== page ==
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Colorado receives 32.8 million to replace decades-old lead pipes and improve drinking water systems

A worker with Denver Water prepares to pass a new copper water service line from a residential water meter to the water main June 17, 2021, in Denver. The Environmental Protection Agency on Thursday, Dec. 1, 2022, approved a nearly $700 million plan to remove all lead water pipes in the Denver region. (AP Photo/Brittany Peterson, File)
Brittany Peterson/AP
A worker with Denver Water prepares to pass a new copper water service line from a residential water meter to the water main June 17, 2021, in Denver. The Environmental Protection Agency on Thursday, Dec. 1, 2022, approved a nearly $700 million plan to remove all lead water pipes in the Denver region. (AP Photo/Brittany Peterson, File)

Utility companies, contractors, construction crews, plumbers and homeowners are working together to map the locations of every lead water service line in Colorado in an effort to help ensure the safety of the state’s approximately 900 community drinking water systems.

The maps should be delivered to the state health department by mid-October, creating a database of pipes, which connect the main water line to the household, that must be removed in the next 10 to 15 years.

The mapping is part of a nationwide effort to keep drinking water free of lead contamination, which can cause serious health issues including irreversible brain damage in children.

Not all communities in Colorado have lead service lines, said Ron Falco, safe drinking water program manager for the Colorado Department of Public Health & Environment.

“In fact, we’re expecting the majority of our public drinking water systems in Colorado to be able to report to us that they do not have any lead service lines,” he said. “That can be because lead service lines were never used in that community or because they’re a newer community built after the lead ban went into effect in 1986. That’s good news from a health perspective and it’ll allow us to focus our lead service line removal efforts on a smaller number of systems.”

Lead was once commonly used to build water service lines in communities because it was cheap and flexible. But Congress banned the heavy metal from being used to build water pipes in the late 1980s after people realized corrosion can cause the chemical to seep into drinking water and cause health issues such as increased blood pressure, heart disease, decreased kidney function and cancer in adults.

Now, the federal government is providing funding to states to help remove and replace lead pipes with safer materials.

The most common sources of lead in drinking water are lead pipes and brass or bronze faucets and fixtures.

On May 2, the U.S. Environmental Protection Agency announced its plans to provide $32.8 million to Colorado to help the state identify and replace lead pipes.

The lead removal effort is in line with President Joe Biden’s Investing in America agenda, which aims to advance environmental justice and generate economic opportunities.

Biden has promised to replace every lead pipe in America to protect children and families.

The federal funds helping states to replace lead pipes come from the Bipartisan Infrastructure Law, which provided more than $50 billion to the EPA to help improve America’s drinking water, wastewater and stormwater infrastructure.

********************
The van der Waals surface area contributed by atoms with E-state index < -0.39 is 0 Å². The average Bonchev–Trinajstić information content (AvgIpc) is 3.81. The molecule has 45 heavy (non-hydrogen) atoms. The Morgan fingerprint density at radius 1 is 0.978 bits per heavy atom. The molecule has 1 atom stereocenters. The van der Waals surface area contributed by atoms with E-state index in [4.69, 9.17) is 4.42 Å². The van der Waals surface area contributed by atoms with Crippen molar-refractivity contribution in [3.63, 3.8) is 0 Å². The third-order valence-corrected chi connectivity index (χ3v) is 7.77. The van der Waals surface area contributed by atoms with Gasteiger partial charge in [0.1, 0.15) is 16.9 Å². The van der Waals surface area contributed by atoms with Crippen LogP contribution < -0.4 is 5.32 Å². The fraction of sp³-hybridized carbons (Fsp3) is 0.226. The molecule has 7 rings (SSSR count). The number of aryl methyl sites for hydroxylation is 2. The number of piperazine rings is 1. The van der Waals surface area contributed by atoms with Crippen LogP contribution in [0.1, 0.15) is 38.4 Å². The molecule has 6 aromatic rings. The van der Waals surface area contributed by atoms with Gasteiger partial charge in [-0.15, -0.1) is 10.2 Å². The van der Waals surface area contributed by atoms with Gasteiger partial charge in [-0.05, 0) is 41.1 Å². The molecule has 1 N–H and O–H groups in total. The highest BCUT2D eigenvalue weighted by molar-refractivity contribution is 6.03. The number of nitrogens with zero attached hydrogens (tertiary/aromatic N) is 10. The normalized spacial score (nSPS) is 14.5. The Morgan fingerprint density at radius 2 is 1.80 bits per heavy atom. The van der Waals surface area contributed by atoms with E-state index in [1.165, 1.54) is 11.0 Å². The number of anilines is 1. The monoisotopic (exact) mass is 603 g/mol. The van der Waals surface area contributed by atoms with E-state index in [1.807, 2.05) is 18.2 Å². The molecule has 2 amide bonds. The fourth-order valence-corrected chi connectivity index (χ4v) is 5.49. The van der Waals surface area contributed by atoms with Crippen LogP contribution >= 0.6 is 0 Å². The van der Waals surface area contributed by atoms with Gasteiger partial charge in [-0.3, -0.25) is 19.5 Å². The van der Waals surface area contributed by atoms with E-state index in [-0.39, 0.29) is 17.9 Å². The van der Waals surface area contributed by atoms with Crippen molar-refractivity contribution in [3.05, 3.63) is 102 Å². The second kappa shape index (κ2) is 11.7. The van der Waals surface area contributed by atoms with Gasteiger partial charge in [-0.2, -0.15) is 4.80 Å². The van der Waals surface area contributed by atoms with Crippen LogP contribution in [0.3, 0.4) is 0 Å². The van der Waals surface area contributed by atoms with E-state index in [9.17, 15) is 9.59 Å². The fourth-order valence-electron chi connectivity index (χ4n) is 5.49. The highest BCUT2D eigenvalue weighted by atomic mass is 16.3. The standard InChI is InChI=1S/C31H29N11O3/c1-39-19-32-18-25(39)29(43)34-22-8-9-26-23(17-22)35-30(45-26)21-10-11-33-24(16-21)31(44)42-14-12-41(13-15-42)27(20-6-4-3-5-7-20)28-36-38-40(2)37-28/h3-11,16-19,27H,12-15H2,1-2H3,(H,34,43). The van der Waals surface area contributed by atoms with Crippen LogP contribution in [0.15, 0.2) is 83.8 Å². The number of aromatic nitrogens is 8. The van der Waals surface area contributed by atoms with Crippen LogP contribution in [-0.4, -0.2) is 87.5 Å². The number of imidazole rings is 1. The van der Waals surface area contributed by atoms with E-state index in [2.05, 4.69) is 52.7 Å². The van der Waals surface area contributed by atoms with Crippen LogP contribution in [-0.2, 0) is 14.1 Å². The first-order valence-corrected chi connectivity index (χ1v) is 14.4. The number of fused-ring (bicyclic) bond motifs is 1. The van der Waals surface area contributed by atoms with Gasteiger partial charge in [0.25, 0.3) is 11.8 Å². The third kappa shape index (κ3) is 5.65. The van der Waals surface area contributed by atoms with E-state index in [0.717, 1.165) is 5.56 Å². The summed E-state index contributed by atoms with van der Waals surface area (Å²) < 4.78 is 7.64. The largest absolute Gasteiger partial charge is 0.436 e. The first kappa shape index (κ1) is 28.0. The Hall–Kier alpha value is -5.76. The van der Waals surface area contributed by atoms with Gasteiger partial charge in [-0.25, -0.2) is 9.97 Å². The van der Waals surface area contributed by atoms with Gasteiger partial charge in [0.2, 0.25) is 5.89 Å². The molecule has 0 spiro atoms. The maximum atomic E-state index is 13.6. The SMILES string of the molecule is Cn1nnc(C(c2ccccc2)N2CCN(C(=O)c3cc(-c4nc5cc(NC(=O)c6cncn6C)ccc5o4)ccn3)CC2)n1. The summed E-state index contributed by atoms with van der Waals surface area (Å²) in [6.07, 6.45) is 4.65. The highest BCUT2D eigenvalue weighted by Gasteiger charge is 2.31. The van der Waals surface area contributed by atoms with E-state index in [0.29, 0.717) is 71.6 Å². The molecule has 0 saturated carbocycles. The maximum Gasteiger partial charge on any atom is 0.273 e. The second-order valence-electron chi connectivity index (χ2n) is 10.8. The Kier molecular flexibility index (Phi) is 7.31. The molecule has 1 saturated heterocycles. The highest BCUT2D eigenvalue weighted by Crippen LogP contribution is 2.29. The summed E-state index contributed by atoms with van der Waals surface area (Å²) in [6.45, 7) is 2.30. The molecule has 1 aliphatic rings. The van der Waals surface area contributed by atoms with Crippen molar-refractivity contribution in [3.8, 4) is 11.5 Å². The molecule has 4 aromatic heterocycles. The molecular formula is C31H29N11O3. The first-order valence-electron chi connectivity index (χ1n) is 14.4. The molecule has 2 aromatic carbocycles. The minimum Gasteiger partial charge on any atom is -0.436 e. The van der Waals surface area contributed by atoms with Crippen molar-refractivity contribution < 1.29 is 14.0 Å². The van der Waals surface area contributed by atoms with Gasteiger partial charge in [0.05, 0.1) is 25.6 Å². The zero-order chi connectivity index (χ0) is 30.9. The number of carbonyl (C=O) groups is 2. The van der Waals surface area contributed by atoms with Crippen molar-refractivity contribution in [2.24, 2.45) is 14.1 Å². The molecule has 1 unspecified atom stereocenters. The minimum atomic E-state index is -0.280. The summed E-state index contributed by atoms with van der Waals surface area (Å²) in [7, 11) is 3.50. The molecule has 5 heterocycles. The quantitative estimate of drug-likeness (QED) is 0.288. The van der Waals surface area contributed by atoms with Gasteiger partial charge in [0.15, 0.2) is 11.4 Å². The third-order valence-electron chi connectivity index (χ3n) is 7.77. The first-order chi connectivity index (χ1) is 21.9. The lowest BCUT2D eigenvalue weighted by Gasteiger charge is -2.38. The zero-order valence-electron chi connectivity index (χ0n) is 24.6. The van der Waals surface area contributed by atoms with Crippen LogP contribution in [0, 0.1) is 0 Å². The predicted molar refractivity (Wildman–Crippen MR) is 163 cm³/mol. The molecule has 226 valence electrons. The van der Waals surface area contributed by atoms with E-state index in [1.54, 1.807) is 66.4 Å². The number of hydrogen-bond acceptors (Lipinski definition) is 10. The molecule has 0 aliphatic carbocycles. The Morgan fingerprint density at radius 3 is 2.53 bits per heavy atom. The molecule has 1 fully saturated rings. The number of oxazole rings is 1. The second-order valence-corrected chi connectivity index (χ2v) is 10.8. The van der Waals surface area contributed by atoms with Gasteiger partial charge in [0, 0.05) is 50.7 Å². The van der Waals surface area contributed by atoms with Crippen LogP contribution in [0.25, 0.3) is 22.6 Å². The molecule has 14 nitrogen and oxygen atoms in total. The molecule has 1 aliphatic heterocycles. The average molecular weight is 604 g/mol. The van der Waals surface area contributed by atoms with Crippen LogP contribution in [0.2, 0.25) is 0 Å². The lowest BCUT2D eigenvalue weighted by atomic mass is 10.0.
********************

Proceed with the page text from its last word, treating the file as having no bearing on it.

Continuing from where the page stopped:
Lead was once commonly used to build water service lines in communities because it was cheap and flexible but corrosion and high levels of it can cause serious health problems. (Provided by Denver Water)

This is the third year Colorado and other states have received funding from the Bipartisan Infrastructure Law. The funding will be made available for at least two more years.

The $50 billion will be distributed to states that apply for it through the EPA’s Drinking Water State Revolving Fund program.

To qualify for a grant from the $50 billion fund, public water systems must complete planning, design and construction documents that meet the state revolving fund’s requirements. It typically takes about a year for companies or governments that provide water to complete the application process and receive funding.

The Bipartisan Infrastructure Law mandates that 49% of the money granted to the state revolving fund must be provided as grants and forgivable loans to areas overburdened by pollution that have been underinvested in for too long, such as communities of color and neighborhoods with many low income families, according to a news release from the EPA.

The EPA estimates there are 9 million lead services lines across the country, according to a recent assessment.

The agency is releasing a new memorandum that clarifies how states can use funding to most effectively reduce exposure to lead in drinking water and the agency has also developed new outreach documents to help water systems educate their customers on drinking water issues, health impacts of lead exposure and how residents can help identify potential lead service lines in their homes.

“No parent in America should have to worry about the water their kids drink,” said U.S. Sen. Michael Bennet of Colorado, a Democrat. “This investment from the Bipartisan Infrastructure Law is an important step forward to help communities across Colorado replace harmful lead pipes without placing additional financial burdens on homeowners and small businesses. Communities in every corner of the country should have access to clean drinking water.”